Analysis of The Age of Innocence by Edith Wharton
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Published: Wed, 21 Feb 2018
By the time the bloody chaos of the First World War finally came to an end on November 11, 1918, the American novelist Edith Wharton had already been living as an expatriate in Paris for five years. During that time, she had essentially ceased to write fiction and had turned her energies instead to the Allied effort by providing war relief for soldiers and refugees. Her devotion and enthusiasm for her work was, in fact, enough to win her the French Legion of Honor. By the end of the war, however, Wharton found herself disturbed by what she saw as the profound social disruptions that had been brought on by the war. In the months after the armistice, she again picked up her pen to write what many critics consider to be her war novel.
One would be hard pressed, however, to find any elements within The Age of Innocence that even remotely address the disruption and the bloodshed of the First World War. Set in 1870’s New York, Wharton’s novel depicts a society that is in many ways the antithesis of war-devastated Europe. Old New York, Wharton’s term to describe this wealthy and elite class at the top of the developing city’s social hierarchy, was a society utterly intent on maintaining its own rigid stability. To Wharton, Old New York imposed on its members set rules and expectations for practically everything: manners, fashions, behaviors, and even conversations. Those who breached the social code were punished, with exquisite politeness, by the other members.
The differences between the fractured society following the First World War and the Old New York of The Age of Innocence are without a doubt dramatic. However, there is more of a connection between them than may first appear. Edith Wharton herself was born into the claustrophobic world of Old New York. When she began, at the age of fifty-seven, to write what would become her Pulitzer-prize winning novel, she had already witnessed an astounding amount of social change. Both horrified and fascinated by the chaos and the freedom of the new century as it headed towards modernism and war, Wharton was prompted to compare this new age with that of her own past. The Age of Innocence, then, stands as both a personal recollection of the culture of Wharton’s youth and an historical study of an old-fashioned world on the brink of profound and permanent change.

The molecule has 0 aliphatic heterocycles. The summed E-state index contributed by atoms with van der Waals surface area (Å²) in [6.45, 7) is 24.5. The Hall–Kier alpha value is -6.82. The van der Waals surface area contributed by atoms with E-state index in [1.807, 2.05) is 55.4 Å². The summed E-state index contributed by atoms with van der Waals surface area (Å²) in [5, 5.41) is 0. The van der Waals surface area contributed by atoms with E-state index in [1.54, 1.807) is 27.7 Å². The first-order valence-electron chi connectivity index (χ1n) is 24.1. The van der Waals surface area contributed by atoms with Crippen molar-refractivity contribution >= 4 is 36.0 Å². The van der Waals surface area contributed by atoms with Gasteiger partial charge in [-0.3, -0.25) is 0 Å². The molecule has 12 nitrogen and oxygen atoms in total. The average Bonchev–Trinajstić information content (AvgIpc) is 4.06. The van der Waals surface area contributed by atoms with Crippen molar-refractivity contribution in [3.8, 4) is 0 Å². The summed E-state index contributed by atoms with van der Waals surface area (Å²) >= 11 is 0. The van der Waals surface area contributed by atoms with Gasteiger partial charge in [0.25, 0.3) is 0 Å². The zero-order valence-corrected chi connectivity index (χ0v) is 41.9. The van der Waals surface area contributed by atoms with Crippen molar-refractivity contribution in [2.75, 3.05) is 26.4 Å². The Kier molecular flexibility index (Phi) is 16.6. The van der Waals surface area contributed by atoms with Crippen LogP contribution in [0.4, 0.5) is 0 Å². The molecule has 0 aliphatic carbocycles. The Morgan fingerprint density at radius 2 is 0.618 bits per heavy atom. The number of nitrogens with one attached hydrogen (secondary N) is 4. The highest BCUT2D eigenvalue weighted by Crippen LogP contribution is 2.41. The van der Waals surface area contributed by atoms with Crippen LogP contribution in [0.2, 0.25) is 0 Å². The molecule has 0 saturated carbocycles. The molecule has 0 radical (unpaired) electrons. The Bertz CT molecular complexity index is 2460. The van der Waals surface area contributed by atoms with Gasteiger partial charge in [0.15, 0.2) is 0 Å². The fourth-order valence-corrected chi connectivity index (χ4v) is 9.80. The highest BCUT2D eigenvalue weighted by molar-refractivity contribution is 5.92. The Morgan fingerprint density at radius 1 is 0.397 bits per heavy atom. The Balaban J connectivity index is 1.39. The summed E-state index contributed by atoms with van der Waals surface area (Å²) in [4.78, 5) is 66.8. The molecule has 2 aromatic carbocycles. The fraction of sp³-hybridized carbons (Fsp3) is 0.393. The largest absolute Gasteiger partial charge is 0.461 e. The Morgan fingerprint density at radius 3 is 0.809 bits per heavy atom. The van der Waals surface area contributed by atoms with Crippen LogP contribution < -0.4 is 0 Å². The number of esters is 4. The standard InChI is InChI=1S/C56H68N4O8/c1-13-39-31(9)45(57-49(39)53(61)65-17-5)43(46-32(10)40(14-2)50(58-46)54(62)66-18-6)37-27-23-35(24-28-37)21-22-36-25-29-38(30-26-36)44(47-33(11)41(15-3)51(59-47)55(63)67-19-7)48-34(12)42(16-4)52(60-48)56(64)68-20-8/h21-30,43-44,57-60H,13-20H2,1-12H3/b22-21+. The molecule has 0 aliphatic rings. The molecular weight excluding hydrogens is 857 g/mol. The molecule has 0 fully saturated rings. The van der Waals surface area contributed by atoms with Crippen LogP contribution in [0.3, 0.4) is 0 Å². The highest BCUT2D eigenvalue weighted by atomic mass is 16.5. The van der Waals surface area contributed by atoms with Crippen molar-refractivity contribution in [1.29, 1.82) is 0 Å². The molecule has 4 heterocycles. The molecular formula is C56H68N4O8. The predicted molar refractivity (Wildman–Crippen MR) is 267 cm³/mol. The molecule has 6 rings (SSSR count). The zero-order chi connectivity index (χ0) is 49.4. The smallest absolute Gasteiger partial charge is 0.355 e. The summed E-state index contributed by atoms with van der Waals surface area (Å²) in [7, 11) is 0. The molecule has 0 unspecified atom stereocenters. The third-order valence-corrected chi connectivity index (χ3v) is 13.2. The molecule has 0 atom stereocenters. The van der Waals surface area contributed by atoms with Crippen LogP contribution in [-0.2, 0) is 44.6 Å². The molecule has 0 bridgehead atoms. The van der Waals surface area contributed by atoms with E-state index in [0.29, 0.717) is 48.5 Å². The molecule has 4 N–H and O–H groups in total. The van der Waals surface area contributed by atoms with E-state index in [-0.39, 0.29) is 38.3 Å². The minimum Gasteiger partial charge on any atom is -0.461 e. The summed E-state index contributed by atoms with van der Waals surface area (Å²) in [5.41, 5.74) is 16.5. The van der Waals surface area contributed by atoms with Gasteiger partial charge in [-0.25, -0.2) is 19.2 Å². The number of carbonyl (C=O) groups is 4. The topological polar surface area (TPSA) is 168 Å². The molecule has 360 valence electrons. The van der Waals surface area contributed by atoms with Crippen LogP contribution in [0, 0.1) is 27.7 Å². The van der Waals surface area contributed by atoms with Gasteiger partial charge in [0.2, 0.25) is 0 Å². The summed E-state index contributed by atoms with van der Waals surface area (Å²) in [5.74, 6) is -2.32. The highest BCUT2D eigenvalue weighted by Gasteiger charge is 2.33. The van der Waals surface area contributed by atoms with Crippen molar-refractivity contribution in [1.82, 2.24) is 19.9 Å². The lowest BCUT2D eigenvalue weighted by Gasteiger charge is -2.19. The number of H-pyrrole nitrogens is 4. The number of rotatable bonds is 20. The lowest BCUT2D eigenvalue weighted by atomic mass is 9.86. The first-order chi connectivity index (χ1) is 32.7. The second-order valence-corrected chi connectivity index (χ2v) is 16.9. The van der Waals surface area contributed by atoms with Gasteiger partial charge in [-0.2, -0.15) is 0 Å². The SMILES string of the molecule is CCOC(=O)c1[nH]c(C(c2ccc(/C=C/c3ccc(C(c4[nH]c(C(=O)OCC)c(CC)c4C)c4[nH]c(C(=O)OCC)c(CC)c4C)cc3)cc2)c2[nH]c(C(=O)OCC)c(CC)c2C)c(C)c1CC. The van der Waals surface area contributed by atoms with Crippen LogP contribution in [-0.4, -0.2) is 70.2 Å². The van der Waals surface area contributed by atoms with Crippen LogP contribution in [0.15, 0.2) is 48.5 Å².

It is believed that the expression “keeping up with the Joneses” once specifically referred to Edith Jones Wharton’s parents, who were known throughout New York for their lavish social gatherings. Born into such an atmosphere of opulence, Wharton had access to all the privileges of an upper- class upbringing: education, travel, and the assurance of a good marriage. Yet for all the luxury of her youth, Wharton felt her individuality continually stifled by the rigid expectations and narrow perspectives of her class. Not surprisingly, these sentiments become central themes in The Age of Innocence. Unhappily married at an early age to a man thirteen years her senior, Wharton faced, like Ellen Olenska, the temptations of adultery and the censure of divorce. As a writer, too, Wharton faced the criticisms of her class, who disdained and feared what they called the bohemian life of artists and writers.
Post-war Paris was a far cry from this stifling environment, and Wharton was interested in tracing the differences between her past and present not only on a personal level, but also a historico-anthropological level. By the end of the War, rigid Old New York appeared as a lost world, a defunct civilization that bore little similarity to the present era. Like many authors of her time, Wharton was interested in evolutionary theories and the newly developing field of anthropology. To a great extent, it is this interest in the sociology of Old New York that gives the novel its keen sense of detached irony. While post-Civil War New York saw itself as the pinnacle of civilization, Wharton undercuts this picture by comparing its unbending societal customs to those of the most primitive tribes.